5 Reasons Our B Corp Became a Worker Cooperative
Last updated: March 12, 2020
This piece, written by our CEO Cameron Madill, was originally published in B The Change.
In late 2016, I met an unusual character at a business networking event. Blake Jones is the co-founder of Namaste Solar, a 15-year-old Certified B Corporation solar company based in Boulder, Colorado, with over 200 employees and a strong focus on positive social and environmental impact. It all sounded right up my alley.
Then Jones casually let slip that Namaste Solar is a worker-owned cooperative — owned and run democratically by its workers.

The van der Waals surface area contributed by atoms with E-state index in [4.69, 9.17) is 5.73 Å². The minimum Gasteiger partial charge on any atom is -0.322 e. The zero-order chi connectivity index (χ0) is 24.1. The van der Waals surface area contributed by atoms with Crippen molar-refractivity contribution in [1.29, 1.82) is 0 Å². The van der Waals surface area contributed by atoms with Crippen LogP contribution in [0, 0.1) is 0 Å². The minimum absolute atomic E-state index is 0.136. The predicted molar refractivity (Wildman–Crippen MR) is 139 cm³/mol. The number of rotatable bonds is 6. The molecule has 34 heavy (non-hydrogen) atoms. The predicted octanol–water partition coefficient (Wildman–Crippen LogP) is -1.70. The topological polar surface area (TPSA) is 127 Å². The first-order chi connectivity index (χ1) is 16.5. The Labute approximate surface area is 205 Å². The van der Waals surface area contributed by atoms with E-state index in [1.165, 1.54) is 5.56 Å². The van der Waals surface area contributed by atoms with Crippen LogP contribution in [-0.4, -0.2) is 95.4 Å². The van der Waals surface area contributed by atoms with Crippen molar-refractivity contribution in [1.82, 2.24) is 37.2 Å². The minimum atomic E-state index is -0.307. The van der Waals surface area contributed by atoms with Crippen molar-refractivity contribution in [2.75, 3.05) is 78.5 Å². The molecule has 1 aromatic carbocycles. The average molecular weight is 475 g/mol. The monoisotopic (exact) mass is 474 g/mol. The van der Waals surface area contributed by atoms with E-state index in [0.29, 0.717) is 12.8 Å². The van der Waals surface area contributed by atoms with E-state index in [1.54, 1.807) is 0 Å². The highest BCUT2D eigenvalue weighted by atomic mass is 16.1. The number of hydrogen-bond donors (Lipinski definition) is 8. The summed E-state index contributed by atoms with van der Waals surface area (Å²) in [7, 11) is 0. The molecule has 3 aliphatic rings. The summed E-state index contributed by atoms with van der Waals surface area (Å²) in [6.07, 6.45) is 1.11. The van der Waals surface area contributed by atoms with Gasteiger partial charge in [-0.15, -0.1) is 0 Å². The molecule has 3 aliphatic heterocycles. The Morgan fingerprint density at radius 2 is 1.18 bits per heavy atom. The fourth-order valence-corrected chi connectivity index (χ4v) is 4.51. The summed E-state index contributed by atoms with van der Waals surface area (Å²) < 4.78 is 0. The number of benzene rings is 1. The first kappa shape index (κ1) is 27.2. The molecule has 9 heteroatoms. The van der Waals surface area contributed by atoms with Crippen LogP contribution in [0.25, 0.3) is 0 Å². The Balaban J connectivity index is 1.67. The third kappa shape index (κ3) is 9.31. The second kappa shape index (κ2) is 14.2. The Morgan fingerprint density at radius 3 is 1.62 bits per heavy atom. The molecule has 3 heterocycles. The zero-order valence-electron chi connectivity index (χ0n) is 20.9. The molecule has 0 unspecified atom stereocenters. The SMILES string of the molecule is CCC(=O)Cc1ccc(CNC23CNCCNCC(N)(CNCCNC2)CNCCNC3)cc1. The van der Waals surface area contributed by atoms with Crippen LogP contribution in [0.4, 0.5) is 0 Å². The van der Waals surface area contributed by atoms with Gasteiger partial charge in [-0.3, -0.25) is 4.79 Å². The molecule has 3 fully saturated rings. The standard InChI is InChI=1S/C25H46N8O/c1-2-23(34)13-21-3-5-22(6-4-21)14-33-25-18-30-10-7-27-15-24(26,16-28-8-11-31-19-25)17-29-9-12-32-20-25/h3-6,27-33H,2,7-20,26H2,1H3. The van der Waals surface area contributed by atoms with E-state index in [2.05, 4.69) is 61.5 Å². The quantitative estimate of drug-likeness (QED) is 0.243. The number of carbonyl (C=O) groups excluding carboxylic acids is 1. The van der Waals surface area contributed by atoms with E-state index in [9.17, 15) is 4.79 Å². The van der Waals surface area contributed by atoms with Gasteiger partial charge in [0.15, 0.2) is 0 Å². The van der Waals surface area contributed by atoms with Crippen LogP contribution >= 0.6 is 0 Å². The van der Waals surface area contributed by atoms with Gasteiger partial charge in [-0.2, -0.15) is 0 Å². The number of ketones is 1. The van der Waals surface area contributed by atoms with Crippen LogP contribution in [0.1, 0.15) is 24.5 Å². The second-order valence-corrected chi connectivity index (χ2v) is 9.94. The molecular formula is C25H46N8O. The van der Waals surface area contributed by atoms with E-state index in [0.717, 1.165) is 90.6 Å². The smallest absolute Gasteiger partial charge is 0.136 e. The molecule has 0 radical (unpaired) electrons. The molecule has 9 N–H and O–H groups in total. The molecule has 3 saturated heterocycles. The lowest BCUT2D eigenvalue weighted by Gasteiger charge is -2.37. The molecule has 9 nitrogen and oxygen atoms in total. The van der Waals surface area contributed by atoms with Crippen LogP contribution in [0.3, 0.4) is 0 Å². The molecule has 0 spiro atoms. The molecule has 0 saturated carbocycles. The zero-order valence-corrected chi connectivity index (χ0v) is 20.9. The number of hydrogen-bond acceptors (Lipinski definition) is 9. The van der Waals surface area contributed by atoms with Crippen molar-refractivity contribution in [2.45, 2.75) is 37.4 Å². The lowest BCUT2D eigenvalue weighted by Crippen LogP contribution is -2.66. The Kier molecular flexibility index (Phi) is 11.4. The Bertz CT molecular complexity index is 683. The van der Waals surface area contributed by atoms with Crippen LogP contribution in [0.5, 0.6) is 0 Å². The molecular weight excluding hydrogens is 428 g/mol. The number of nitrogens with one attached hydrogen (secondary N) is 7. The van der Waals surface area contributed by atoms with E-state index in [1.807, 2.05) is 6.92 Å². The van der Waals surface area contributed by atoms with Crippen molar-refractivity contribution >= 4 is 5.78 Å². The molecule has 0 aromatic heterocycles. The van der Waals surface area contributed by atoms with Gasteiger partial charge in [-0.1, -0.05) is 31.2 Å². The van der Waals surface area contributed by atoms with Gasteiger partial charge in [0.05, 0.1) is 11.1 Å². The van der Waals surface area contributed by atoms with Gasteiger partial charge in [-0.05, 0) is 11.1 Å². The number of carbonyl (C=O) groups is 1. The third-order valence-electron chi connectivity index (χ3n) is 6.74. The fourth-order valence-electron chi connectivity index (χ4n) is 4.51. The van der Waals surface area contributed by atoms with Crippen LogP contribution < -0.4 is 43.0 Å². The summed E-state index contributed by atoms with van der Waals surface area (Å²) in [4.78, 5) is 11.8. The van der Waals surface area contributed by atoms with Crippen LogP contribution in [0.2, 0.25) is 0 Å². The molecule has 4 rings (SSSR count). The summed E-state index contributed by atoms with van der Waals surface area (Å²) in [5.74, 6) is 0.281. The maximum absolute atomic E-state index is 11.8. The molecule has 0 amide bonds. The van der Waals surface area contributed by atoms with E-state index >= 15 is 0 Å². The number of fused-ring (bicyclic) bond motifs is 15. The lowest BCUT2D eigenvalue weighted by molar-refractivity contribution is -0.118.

All that I really knew about cooperatives at that point was based on shopping trips as a kid with my parents to a local food co-op; a few conversations with clients that followed a cooperative model — one a power co-op and the other a credit union; and a vague awareness that REI is a co-op, which I occasionally shopped at but hadn’t bothered to join.
When I co-founded PixelSpoke in 2003 as a marketing agency that works with credit unions and other mission-driven companies, we structured the company as an LLC because that’s what we were advised to do. Not once did a lawyer or adviser even mention the option of structuring the company as a cooperative.
PixelSpoke became a B Corp in 2014, making a public commitment to our long-held belief that business can be a force for good. And yet, as I began to explore the cooperative model, I started to wonder if we could be doing more.
Read the rest on B The Change »